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In winter, herbs need as much sun as you can give them.

Now place them in direct sunlight in a heated room. In winter, unfortunately, the sun is low and weak and only shines for a few hours a day. Thus plants, after an initial encouraging recovery following thinning or repotting, will probably slow down again and many will indeed begin to gradually waste away… but at least they will have lasted 1-2 months rather than 1-2 weeks!

If you don’t have the intense natural light they need, consider hanging a 2-tube fluorescent lamp 6 to 12 inches (15 to 30 cm) above your herbs, leaving it on 14 hours a day. That will give respectable results. You’ll find more information on using artificial lights to grow your herbs here.

In summer, if possible, acclimate your herbs bit by bit to full sunlight over a 2-week period and place them outside. There you will see them really come to life!

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Humidity tray.

Indoors, good atmospheric humidity is important. You could, for example, place the pots on a humidity tray. See Houseplants Love Humidity Trays for more information.

Watch out for insects! They love plants growing under stress and herbs grown indoors are definitely under stress. Sometimes just rinsing them thoroughly with clear water is enough to knock the pest off. If not, a treatment with insecticidal soap (an organic product available in garden centers) should help.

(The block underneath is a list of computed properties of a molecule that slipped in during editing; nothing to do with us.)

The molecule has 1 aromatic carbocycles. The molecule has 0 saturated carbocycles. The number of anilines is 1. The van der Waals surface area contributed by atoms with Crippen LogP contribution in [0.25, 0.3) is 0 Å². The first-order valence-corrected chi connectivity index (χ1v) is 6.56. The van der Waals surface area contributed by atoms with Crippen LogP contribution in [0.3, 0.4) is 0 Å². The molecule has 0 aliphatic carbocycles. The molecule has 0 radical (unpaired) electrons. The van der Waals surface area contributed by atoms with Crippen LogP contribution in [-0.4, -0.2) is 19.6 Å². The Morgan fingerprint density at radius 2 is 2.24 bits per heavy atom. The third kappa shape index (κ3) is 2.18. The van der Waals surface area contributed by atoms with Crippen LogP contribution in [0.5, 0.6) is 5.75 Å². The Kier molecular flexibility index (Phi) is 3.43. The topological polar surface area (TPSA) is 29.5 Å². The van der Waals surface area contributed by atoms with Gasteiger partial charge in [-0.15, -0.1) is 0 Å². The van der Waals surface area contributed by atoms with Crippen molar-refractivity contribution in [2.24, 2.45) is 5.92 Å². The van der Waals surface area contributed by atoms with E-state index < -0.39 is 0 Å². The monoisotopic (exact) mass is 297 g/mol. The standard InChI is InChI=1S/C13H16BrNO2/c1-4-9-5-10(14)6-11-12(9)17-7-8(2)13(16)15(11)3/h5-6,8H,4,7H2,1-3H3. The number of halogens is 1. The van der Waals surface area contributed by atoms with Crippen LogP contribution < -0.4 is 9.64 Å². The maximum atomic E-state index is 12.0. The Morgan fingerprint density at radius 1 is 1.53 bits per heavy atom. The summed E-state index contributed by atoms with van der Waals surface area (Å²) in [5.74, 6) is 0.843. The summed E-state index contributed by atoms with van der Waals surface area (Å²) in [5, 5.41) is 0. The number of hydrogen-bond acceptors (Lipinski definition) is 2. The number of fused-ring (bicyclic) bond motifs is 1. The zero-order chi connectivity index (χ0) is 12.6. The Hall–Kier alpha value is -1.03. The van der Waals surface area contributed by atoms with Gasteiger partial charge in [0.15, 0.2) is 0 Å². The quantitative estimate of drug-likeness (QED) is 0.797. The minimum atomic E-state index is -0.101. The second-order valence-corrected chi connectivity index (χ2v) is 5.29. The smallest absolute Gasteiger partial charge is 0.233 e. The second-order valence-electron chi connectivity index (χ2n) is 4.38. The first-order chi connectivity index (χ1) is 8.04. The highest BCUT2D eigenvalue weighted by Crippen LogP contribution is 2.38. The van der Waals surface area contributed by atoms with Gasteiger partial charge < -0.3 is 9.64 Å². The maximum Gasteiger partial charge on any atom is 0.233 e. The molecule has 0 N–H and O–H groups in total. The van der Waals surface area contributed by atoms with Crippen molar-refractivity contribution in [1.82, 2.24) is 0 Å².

Individual Cases

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Basil as sold in a supermarket, suffering from overcrowding. You’ll have to thin or divide the plants.

Basil: It’s short-lived indoors, but could survive up to 2 months if your conditions are fairly good. In summer, on the other hand, it will positively thrive… if you grow it outdoors.

Chives: A rather sparse grower indoors, but at least it is long-lived. In the spring, put it outside for the summer so it can recuperate… and leave it there until late in the fall. Let it go through a few nights of frost before you bring it back in and it will do much better the second year.

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Coriander packed tightly a pot. Again, thin or divide!

Coriander: This is a fast growing annual: even repotting and giving it more space to grow can only extend its life by a few weeks. Once it starts to go downhill, toss it in the compost.